SOUTH BRANCH RESERVATION -- PINE HILL SECTION
Pine Hill Road, Franklin Township, Hunterdon County
41 acres


Directions:

from the Clinton Area:
Take Route 31 south for approximately 2.3 miles to Allerton Road; turn right; follow the signs for the YMCA's Camp Carr, turning left onto Lilac Drive; turn right onto River Road; turn left onto Hamden Road.  A short distance after crossing the railroad tracks, turn right on to Camp Buck Road that leads to Camp Carr along the river; pass through Camp Carr. The parking area for Pine Hill is on the left on the far side of the bridge. Parking is along the side of the road near the sign.


History:

1914 -- Samuel Buck, Superintendent of Taylor-Wharton Iron & Steel Company, acquired seven acres of land on this site to be used as a district campsite for Boy Scout Troop 149 of High Bridge. He was the first Scoutmaster of Troop V49.

1932 -- Mr. Buck is promoted to Vice President of Taylor Wharton Iron & Steel Co.

1937  -- Mr. Buck dies at age 63; he was by this time Vice President of Taylor-Wharton. The camp was named "Camp Buck" in his honor.

1975  --  Hunterdon County acquired 41 acres of the site as part of the South Branch Reservation.  The property is called the Pine Hill Section because Pine Hill Road is the frontage.

(Source: http://www.co.hunterdon.nj.us/depts/parks/guides/PineHill.htm)

"Camp Buck History"; http://www.cnjc-bsa.org/council/history/gwc/campbuck/history.html


Facilities:

Biking and Bridle trails, canoeing, hiking, and fishing.


Trails:

Pine Hill offers a moderate hiking trail through its southern area

7/24/04.  Sarah-David Rosenbaum, my wife Rosemary, dog Sonar and I passed by the preserve sign; we later found out that the orange-red trail would take us on a loop trail; we crossed over a small stream, went uphill and then over to the cliff edge overlooking the river; noticed that we were in a hemlock grove; followed the trail and then somehow got off trail following a bridal trail marked with a black horseshoe on a yellow background;  the first bridal trail petered out at a horse corral area; we turned around and took the horse trail the other way; that took us over to the cliffs again, but the trail soon petered out again at the house of the people who own the stalls.  We turned back and caught the orange-red trail again and got back onto the loop trail.  We went up hill again, across and then down and back to the starting point.  It was a short walk.  The hemlock area was very pretty and park-like. 


PLANT LIST:
Dr. Patrick L. Cooney
* = plant found in bloom on date of field trip, 7/24/04


Trees:
Acer saccharum (sugar maple)
Amelanchier arborea (shadbush)
Carpinus caroliniana (musclewood)
Carya cordiformis (bitternut hickory)
Carya ovata (shagbark hickory)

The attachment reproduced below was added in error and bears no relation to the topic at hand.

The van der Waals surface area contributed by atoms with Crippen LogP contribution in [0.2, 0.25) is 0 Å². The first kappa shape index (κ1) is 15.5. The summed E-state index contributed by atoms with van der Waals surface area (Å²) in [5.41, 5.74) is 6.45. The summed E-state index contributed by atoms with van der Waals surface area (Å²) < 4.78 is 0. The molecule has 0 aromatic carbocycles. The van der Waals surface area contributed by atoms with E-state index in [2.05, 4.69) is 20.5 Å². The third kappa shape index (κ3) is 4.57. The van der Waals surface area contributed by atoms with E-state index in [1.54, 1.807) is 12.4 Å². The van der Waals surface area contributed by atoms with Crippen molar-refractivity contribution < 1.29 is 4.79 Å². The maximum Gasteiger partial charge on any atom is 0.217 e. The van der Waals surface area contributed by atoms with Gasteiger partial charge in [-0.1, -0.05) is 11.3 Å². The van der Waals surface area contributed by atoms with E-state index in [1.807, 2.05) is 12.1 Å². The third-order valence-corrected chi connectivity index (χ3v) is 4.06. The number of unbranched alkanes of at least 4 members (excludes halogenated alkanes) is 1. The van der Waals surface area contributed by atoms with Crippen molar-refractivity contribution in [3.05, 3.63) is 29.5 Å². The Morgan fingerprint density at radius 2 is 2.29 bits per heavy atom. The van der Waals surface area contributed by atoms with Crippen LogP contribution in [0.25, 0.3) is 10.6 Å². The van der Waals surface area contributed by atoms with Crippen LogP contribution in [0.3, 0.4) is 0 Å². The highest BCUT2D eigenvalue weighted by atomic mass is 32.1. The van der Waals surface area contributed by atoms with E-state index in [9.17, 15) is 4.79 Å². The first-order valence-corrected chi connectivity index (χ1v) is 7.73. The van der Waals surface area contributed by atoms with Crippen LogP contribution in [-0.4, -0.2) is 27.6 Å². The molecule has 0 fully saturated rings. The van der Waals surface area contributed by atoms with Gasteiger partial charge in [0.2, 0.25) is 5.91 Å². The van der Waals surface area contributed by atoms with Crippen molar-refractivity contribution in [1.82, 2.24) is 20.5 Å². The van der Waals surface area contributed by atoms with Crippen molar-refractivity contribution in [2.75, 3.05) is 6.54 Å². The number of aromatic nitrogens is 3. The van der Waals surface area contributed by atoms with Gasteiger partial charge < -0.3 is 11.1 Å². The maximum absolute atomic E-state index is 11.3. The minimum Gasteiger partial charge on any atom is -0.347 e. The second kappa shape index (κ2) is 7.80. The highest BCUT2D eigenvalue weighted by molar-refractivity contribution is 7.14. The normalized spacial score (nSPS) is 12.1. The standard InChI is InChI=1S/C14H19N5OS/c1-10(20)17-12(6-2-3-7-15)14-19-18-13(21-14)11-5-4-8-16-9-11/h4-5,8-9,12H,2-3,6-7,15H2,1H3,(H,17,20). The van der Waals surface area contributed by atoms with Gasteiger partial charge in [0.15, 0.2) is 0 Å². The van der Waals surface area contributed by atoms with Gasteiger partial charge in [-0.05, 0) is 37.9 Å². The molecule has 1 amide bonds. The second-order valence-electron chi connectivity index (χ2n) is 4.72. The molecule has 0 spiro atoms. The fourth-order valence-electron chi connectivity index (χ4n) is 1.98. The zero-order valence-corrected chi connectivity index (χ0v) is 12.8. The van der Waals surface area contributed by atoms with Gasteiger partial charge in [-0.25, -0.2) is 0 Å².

Carya tomentosa (mockernut hickory)
Cornus florida (flowering dogwood)
Fagus grandifolia (American beech)
Fraxinus americana (white ash)
Gleditsia triacanthos (honey locust)
Juniperus virginiana (red cedar)
Liriodendron tulipifera (tulip tree)
Nyssa sylvatica (tupelo)
Platanus occidentalis (American sycamore)
Prunus serotina (black cherry)
Quercus alba (white oak)
Quercus prinus (chestnut oak)
Quercus rubra (red oak)
Sassafras albidum (sassafras)
Tilia americana (American basswood)
Tsuga canadensis (eastern hemlock)

Shrubs:
Alnus serrulata (smooth alder)
Berberis thunbergii (Japanese barberry)
Chimaphila maculata (striped wintergreen)
Elaeagnus umbellata (autumn olive)
Hamamelis virginiana (witch hazel)
Lindera benzoin (spicebush)
Lonicera morrowii (Morrow's honeysuckle)
Rosa multiflora (multiflora rose) 
Rubus occidentalis (black raspberry)
Rubus phoenicolasius (wineberry)
Rubus sp. (dewberry)
Staphylea trifolia (bladdernut)
Vaccinium corymbosum (highbush blueberry)
Vaccinium pallidum (hillside blueberry)
Viburnum prunifolium (blackhaw viburnum)

Vines:
Lonicera japonica (Japanese honeysuckle) *
Parthenocissus quinquefolia (Virginia creeper)
Smilax rotundifolia (round-leaf greenbrier)
Toxicodendron radicans (poison ivy)
Vitis spp. (fox grape)

Herbs:
Acalypha sp. (three-seeded mercury)
Alliaria petiolata (garlic mustard) *
Ambrosia artemisiifolia (common  ragweed)
Amphicarpaea bracteata (hog peanut)
Arisaema triphyllum (jack in the pulpit)
Aster divaricatus (white wood aster)
Circaea lutetiana (enchanter's nightshade) *
Commelina communis (Asiatic dayflower)
Cryptotaenia canadensis (honewort)
Epigaea repens (trailing arbutus)
Eupatorium rugosum (white snakeroot) *
Galinsoga sp. (quickweed) *
Geum canadense (white avens) *
Hieracium paniculatum (panicled hawkweed) *
Hieracium sp. (hawkweed)
Impatiens capensis (orange jewelweed) *
Polypodium sp. (rockcap fern)
Iris sp. (yellow or blue flag)
Lobelia inflata (Indian tobacco) *
Melilotus alba (white sweet clover) *
Monarda uniflora (Indian pipe)
Oxalis sp. (yellow wood sorrel) *
Pilea pumila (clearweed)
Plantago major (common plantain)
Podophyllum peltatum (may apple)
Polygonatum sp. (true Solomon's seal)
Polygonum cespitosum (cespitose knotweed) *
Polygonum virginianum (jumpseed knotweed) *
Potentilla canadensis (dwarf cinquefoil)
Prenanthes sp. (lettuce)
Prunella vulgaris (self-heal) *
Rumex obtusifolius (broad leaved dock)
Symplocarpus foetidus (skunk cabbage)
Taraxacum officinale (common dandelion)
Thalictrum pubescens (tall meadowrue)
Veronica officinalis (common speedwell)
Viola sp. (violet)

Rushes:
Juncus tenuis (path rush)

Grasses:
Dactylis glomerata (orchard grass)
Dryopteris marginalis (marginal woodfern)
Elymus canadensis (Canada wild rye grass)
Microstegium vimineum (Japanese stilt grass)  -- lots

Ferns and Fern Allies:
Asplenium platyneuron (ebony spleenwort)
Cystopteris sp. (fragile fern)
Dennstaedtia punctilobula (hay-scented fern)
Onoclea sensibilis (sensitive fern)
Polypodium sp. (rockcap fern)
Polystichum acrostichoides (Christmas fern)